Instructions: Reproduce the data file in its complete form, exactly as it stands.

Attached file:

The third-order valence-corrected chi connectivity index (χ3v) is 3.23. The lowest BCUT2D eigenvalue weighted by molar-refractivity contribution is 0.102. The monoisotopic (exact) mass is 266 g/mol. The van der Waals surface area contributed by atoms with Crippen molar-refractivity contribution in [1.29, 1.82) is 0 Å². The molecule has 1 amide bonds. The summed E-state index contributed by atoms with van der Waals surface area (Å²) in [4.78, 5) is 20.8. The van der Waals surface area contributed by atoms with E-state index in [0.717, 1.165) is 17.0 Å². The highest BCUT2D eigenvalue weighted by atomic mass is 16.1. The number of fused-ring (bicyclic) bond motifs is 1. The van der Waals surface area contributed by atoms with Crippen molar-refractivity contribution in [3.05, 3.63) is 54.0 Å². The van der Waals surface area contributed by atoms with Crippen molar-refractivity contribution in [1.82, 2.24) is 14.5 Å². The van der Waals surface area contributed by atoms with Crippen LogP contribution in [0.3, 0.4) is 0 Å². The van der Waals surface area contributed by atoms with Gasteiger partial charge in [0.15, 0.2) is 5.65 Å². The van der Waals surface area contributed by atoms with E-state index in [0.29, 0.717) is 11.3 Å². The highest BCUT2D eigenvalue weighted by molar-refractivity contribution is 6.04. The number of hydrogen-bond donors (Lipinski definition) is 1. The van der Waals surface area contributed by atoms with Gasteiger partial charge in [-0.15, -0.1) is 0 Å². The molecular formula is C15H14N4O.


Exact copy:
The third-order valence-corrected chi connectivity index (χ3v) is 3.23. The lowest BCUT2D eigenvalue weighted by molar-refractivity contribution is 0.102. The monoisotopic (exact) mass is 266 g/mol. The van der Waals surface area contributed by atoms with Crippen molar-refractivity contribution in [1.29, 1.82) is 0 Å². The molecule has 1 amide bonds. The summed E-state index contributed by atoms with van der Waals surface area (Å²) in [4.78, 5) is 20.8. The van der Waals surface area contributed by atoms with E-state index in [0.717, 1.165) is 17.0 Å². The highest BCUT2D eigenvalue weighted by atomic mass is 16.1. The number of fused-ring (bicyclic) bond motifs is 1. The van der Waals surface area contributed by atoms with Crippen molar-refractivity contribution in [3.05, 3.63) is 54.0 Å². The van der Waals surface area contributed by atoms with Crippen molar-refractivity contribution in [1.82, 2.24) is 14.5 Å². The van der Waals surface area contributed by atoms with Crippen LogP contribution in [0.3, 0.4) is 0 Å². The van der Waals surface area contributed by atoms with Gasteiger partial charge in [0.15, 0.2) is 5.65 Å². The van der Waals surface area contributed by atoms with E-state index in [0.29, 0.717) is 11.3 Å². The highest BCUT2D eigenvalue weighted by molar-refractivity contribution is 6.04. The number of hydrogen-bond donors (Lipinski definition) is 1. The van der Waals surface area contributed by atoms with Gasteiger partial charge in [-0.15, -0.1) is 0 Å². The molecular formula is C15H14N4O.